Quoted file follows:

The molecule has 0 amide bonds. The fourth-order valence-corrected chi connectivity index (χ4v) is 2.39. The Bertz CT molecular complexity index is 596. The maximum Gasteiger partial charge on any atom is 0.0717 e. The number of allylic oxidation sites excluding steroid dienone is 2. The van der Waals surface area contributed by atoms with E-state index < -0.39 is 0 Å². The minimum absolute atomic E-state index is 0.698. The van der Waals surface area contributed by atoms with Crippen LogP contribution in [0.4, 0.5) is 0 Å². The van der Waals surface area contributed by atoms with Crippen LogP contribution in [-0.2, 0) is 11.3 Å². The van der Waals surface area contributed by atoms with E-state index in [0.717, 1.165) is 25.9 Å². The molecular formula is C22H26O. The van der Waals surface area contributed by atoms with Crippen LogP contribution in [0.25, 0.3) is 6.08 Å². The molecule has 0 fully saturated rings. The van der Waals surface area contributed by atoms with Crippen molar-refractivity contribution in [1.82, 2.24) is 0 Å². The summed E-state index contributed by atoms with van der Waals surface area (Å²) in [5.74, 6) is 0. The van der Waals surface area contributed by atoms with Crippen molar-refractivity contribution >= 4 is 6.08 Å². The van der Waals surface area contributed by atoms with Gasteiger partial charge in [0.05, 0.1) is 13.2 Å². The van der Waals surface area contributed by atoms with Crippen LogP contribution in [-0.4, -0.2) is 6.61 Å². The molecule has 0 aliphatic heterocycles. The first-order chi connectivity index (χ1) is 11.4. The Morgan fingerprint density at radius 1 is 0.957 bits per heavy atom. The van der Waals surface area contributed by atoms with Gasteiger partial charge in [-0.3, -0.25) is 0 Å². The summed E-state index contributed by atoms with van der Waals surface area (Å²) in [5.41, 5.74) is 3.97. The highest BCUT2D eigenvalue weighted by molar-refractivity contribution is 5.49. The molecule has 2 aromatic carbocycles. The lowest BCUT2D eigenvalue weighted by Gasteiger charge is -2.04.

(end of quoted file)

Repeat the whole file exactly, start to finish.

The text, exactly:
The molecule has 0 amide bonds. The fourth-order valence-corrected chi connectivity index (χ4v) is 2.39. The Bertz CT molecular complexity index is 596. The maximum Gasteiger partial charge on any atom is 0.0717 e. The number of allylic oxidation sites excluding steroid dienone is 2. The van der Waals surface area contributed by atoms with E-state index < -0.39 is 0 Å². The minimum absolute atomic E-state index is 0.698. The van der Waals surface area contributed by atoms with Crippen LogP contribution in [0.4, 0.5) is 0 Å². The van der Waals surface area contributed by atoms with Crippen LogP contribution in [-0.2, 0) is 11.3 Å². The van der Waals surface area contributed by atoms with E-state index in [0.717, 1.165) is 25.9 Å². The molecular formula is C22H26O. The van der Waals surface area contributed by atoms with Crippen LogP contribution in [0.25, 0.3) is 6.08 Å². The molecule has 0 fully saturated rings. The van der Waals surface area contributed by atoms with Crippen molar-refractivity contribution in [1.82, 2.24) is 0 Å². The summed E-state index contributed by atoms with van der Waals surface area (Å²) in [5.74, 6) is 0. The van der Waals surface area contributed by atoms with Crippen molar-refractivity contribution >= 4 is 6.08 Å². The van der Waals surface area contributed by atoms with Gasteiger partial charge in [0.05, 0.1) is 13.2 Å². The van der Waals surface area contributed by atoms with Crippen LogP contribution in [-0.4, -0.2) is 6.61 Å². The molecule has 0 aliphatic heterocycles. The first-order chi connectivity index (χ1) is 11.4. The Morgan fingerprint density at radius 1 is 0.957 bits per heavy atom. The van der Waals surface area contributed by atoms with Gasteiger partial charge in [-0.3, -0.25) is 0 Å². The summed E-state index contributed by atoms with van der Waals surface area (Å²) in [5.41, 5.74) is 3.97. The highest BCUT2D eigenvalue weighted by molar-refractivity contribution is 5.49. The molecule has 2 aromatic carbocycles. The lowest BCUT2D eigenvalue weighted by Gasteiger charge is -2.04.